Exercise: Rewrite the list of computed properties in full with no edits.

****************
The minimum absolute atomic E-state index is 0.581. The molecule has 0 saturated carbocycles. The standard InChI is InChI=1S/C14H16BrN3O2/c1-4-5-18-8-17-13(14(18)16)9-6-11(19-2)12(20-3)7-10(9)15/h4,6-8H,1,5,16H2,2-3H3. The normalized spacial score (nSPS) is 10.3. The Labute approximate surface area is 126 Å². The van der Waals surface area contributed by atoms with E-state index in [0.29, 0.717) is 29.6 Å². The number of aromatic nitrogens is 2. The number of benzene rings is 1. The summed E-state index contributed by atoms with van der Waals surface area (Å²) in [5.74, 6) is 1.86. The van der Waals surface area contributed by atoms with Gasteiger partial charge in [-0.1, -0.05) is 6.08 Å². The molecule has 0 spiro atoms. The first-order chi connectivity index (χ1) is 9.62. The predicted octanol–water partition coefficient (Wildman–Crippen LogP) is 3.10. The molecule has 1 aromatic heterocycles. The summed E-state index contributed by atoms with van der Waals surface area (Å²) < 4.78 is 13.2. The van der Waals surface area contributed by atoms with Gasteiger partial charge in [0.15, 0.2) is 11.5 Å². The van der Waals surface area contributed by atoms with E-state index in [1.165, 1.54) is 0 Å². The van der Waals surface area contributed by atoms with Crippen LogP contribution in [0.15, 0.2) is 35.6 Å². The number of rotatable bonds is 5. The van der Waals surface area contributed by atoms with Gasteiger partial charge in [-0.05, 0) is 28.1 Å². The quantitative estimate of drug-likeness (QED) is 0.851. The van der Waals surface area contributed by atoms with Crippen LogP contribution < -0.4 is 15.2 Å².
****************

The minimum absolute atomic E-state index is 0.581. The molecule has 0 saturated carbocycles. The standard InChI is InChI=1S/C14H16BrN3O2/c1-4-5-18-8-17-13(14(18)16)9-6-11(19-2)12(20-3)7-10(9)15/h4,6-8H,1,5,16H2,2-3H3. The normalized spacial score (nSPS) is 10.3. The Labute approximate surface area is 126 Å². The van der Waals surface area contributed by atoms with E-state index in [0.29, 0.717) is 29.6 Å². The number of aromatic nitrogens is 2. The number of benzene rings is 1. The summed E-state index contributed by atoms with van der Waals surface area (Å²) in [5.74, 6) is 1.86. The van der Waals surface area contributed by atoms with Gasteiger partial charge in [-0.1, -0.05) is 6.08 Å². The molecule has 0 spiro atoms. The first-order chi connectivity index (χ1) is 9.62. The predicted octanol–water partition coefficient (Wildman–Crippen LogP) is 3.10. The molecule has 1 aromatic heterocycles. The summed E-state index contributed by atoms with van der Waals surface area (Å²) < 4.78 is 13.2. The van der Waals surface area contributed by atoms with Gasteiger partial charge in [0.15, 0.2) is 11.5 Å². The van der Waals surface area contributed by atoms with E-state index in [1.165, 1.54) is 0 Å². The van der Waals surface area contributed by atoms with Crippen LogP contribution in [0.15, 0.2) is 35.6 Å². The number of rotatable bonds is 5. The van der Waals surface area contributed by atoms with Gasteiger partial charge in [-0.05, 0) is 28.1 Å². The quantitative estimate of drug-likeness (QED) is 0.851. The van der Waals surface area contributed by atoms with Crippen LogP contribution < -0.4 is 15.2 Å².